of his family. But many others — including military families and anti-war protesters alike — argued against a censorship that sanitised the human cost of conflict. The ban’s only motive, they said, was an attempt to control possible public anger. The policy was finally reversed by the Barack Obama administration in 2009.
I thought of the ironical contrast with India. There’s no ban here. But when the caskets are brought back there’s no throng of cameras either. And there are even fewer politicians. On the odd occasion when the headline is dramatic or has the attention of an increasingly fickle media, the news of slain soldiers gets prime-time focus and politicians are compelled into acting as if they care. But more often than not, the story of their death is told in the language of sorry little statistics that neither personalise nor humanise the individual. And the image of a silent salute sending off the Tricolour-draped box barely marks a blip in the transient memory of our minds.
So, you know that five jawans were killed in a militant strike in Srinagar. But do you know their names? Have the tragic accounts of their violent deaths made them persons in the public imagination, not just personnel? This time, the ruling National Conference was quick to issue a passionate, angry statement when the paramilitary forces shot a party supporter in the city, calling it a “cold-blooded murder”. For a Valley caught in the vortex of an old, familiar volatility, the disquiet in the Omar Abdullah government is understandable. And so is the absolute condemnation of the misuse of force on civilians.
Yet, there were no similar words of rage or grief expressed for the killing of the five jawans. Nor did any major state politician attend their funerals. The state’s main opposition party, Mehbooba Mufti’s PDP, has led an aggressive debate inside the assembly over how the Afzal Guru execution has the capacity to rupture a fragile peace. Once again, no keen observer of the state’s politics will disagree with the legitimacy of that concern. But then, can’t the otherwise stormy assembly sessions find any space to debate the first ‘fidayeen’ (suicide) attack in three years? And shouldn’t there be a robust and transparent debate in the assembly around what the standard operating procedure should be for these men now that only 1/3rd of the deployed forces are armed after a spate of civilian deaths in firing during street protests?
Every life lost to the relentless cycle of violence in the Valley must be mourned; the civilian and the soldier, both. Our outrage can’t be ideologically selective, as it often tragically is in the polarised politics of Jammu and Kashmir. Yet, it was only after enraged CRPF soldiers said that they felt “orphaned” by the absence of any significant political presence at the funerals of their comrades that the deaths got national attention. The J&K chief minister then placed a wreath on the coffins before they were flown out from Srinagar’s airport. And Parliament finally found the bandwidth to discuss the militant strike but only after the home minister had fumbled and tripped even over his ritualistic tribute, reading his prepared text twice by mistake.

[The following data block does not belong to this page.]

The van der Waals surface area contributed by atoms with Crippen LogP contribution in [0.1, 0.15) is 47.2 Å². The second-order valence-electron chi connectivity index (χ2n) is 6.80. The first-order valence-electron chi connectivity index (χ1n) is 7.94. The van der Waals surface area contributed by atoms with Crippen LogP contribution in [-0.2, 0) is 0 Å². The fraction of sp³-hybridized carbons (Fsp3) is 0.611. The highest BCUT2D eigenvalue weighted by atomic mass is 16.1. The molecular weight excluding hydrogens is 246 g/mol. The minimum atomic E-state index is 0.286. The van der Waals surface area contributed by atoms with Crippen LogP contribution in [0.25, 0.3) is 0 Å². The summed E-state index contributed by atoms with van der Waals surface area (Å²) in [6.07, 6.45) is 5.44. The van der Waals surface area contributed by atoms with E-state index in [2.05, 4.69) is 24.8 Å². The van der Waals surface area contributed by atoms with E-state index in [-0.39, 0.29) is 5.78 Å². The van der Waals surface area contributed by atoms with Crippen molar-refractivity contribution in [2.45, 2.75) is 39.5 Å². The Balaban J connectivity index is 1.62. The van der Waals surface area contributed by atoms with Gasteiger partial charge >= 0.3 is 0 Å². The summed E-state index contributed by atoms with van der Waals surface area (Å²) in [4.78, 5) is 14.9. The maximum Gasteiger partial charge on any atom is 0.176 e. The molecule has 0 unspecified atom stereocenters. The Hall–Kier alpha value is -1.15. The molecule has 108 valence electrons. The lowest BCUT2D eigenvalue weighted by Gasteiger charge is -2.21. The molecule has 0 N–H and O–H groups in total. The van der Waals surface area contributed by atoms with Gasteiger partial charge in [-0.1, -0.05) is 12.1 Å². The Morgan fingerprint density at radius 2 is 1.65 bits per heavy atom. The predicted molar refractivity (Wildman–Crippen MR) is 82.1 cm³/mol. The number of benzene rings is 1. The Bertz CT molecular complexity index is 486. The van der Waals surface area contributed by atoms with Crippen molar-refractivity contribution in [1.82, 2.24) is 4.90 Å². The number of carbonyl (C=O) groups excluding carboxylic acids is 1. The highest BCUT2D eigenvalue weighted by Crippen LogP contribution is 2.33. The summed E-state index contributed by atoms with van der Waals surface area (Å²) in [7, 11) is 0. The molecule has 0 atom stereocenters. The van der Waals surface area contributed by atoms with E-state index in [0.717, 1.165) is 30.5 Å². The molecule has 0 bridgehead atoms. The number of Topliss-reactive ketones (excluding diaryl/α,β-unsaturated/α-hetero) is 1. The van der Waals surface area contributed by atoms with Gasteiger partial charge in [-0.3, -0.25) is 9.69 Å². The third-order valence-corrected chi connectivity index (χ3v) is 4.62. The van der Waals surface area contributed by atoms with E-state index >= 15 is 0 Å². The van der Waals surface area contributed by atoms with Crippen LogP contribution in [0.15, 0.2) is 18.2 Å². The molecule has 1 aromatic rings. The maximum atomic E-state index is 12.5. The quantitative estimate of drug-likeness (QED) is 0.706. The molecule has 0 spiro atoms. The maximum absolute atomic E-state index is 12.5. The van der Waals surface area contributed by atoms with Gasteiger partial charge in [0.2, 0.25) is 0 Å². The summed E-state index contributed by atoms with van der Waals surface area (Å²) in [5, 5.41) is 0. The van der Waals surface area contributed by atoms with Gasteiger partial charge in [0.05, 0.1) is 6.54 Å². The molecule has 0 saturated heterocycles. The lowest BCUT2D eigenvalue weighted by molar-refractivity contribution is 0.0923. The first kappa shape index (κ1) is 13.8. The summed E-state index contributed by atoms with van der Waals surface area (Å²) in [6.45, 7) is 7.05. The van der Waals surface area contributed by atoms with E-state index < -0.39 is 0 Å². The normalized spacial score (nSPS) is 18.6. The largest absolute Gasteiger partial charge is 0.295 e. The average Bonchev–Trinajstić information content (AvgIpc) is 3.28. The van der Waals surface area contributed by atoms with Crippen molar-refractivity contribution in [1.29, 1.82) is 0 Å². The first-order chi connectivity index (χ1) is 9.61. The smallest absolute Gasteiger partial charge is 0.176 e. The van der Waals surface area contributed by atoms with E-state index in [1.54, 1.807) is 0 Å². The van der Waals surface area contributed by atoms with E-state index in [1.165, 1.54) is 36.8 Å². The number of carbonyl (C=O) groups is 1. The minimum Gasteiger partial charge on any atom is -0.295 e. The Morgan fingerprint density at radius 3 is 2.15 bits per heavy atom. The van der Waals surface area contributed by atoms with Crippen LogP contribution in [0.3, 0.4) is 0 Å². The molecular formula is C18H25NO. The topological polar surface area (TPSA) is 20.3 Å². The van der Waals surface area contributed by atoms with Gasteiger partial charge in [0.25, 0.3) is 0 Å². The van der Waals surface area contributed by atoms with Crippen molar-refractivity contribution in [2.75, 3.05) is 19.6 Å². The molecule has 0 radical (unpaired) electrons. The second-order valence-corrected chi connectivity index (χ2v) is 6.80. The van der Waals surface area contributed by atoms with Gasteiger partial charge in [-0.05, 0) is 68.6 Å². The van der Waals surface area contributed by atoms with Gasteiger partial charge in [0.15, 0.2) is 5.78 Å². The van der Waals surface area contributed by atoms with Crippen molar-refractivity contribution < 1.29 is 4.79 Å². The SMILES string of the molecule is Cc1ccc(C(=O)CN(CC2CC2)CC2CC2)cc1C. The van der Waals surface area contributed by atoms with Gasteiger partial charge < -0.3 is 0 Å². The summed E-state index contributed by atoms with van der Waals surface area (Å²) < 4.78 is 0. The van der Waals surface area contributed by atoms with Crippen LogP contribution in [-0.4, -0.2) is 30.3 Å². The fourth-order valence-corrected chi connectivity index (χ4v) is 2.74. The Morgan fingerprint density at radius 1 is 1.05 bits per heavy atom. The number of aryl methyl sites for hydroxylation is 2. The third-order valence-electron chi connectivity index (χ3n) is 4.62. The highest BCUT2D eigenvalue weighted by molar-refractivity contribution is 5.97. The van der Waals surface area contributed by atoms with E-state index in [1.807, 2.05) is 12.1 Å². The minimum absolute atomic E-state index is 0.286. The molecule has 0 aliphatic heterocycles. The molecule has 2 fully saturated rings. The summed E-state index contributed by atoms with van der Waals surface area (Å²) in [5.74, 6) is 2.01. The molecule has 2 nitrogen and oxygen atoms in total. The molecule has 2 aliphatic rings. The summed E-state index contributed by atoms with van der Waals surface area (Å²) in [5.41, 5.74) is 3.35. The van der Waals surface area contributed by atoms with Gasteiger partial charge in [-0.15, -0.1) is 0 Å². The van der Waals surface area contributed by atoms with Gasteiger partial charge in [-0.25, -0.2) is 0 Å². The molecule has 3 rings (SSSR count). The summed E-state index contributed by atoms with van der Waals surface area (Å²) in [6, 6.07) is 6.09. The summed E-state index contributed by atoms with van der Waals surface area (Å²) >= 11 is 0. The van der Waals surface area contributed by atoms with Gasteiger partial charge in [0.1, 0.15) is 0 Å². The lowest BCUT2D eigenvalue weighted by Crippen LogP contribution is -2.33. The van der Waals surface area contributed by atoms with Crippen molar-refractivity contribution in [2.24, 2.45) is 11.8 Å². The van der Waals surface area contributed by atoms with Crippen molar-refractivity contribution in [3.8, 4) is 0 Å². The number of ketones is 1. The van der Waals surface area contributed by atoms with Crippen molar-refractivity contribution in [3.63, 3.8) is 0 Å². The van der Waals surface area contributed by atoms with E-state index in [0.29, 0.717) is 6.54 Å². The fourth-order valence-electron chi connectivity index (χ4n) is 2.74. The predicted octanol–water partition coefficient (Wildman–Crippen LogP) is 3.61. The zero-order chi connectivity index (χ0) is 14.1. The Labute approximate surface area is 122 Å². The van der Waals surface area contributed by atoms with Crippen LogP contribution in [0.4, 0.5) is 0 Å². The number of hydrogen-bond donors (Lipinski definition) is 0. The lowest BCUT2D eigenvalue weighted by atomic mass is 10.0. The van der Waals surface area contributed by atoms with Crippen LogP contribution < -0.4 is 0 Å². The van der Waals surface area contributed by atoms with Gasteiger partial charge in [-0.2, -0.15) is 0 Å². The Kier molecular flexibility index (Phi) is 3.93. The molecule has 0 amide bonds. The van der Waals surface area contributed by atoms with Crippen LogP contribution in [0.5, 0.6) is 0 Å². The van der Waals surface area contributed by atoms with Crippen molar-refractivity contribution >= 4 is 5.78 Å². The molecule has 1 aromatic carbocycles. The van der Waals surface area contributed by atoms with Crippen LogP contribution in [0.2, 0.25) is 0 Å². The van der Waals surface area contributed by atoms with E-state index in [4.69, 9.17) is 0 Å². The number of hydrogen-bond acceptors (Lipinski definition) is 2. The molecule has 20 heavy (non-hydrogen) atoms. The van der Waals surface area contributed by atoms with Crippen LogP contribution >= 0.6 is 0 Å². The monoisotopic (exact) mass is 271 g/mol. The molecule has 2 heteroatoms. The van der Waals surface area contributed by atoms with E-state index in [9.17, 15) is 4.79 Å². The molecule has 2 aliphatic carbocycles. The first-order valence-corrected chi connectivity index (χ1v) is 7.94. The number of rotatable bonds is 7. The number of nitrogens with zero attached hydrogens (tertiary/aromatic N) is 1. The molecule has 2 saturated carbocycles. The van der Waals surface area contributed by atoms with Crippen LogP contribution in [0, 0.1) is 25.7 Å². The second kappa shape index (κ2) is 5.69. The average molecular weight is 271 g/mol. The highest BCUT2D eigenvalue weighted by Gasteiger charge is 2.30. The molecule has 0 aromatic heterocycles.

This time the steady media attention ensured that the soldiers’ story was not pushed to the margins of political and public attention. But, while violence in the Kashmir Valley draws in the energies of the mainstream media, it is the interiors of India’s Maoist-dominated belts — states like Chhattisgarh, Jharkhand and Bihar — that have become the major theatre of operation for the paramilitary forces. And yet, trapped by an instinctive urban elitism, the media doesn’t give adequate space to either the stories of the exploited tribal or the plight of the jawan in the forests of central India. Not so long ago the massacre of 76 CRPF jawans in Dantewada forced us to look at their dismal living conditions in these areas. Torn tents that allowed in both the heat and the rain; dilapidated police stations still unrepaired from previous Maoist strikes and eight hundred structures identified in an official report as “tactically unsafe.” Add paltry salaries (equivalent to those of a government clerk, with a couple of thousand rupees added for ‘hardship’ postings) and a depleting morale to the mix and you have an alarmingly high number of men seeking voluntary retirement from the seven lakh strong paramilitary forces. Government data released right after the Dantewada massacre shows that 14, 422 men applied for premature retirement in 2009, up 112% from 2007. In fact, while the CRPF and BSF don’t get to enjoy the stature that is accorded to other armed forces, for instance the army, in recent years their attrition rates and losses in action have been significantly higher.
The tragedy is that between flawed policy-making and public complacency, not much is likely to change any time soon. The absence of sustainable negotiated solutions and dialogue initiatives — whether in J&K or in India’s Naxal tracts — means that the jawan will continue to be cannon fodder for political failures. And it will take the next crisis or the next militant strike to bring back the focus on the foot soldier. The empty tokenism of our collective hand-wringing is just that. Unlike in America, there’s no official censorship policy to blame for placing an emotional distance between us and the death of our soldiers. Even worse, we just don’t care enough.
Barkha Dutt is Group Editor, NDTV and currently a Visiting Fellow at Brown University’s India Initiative. The views expressed by the author are personal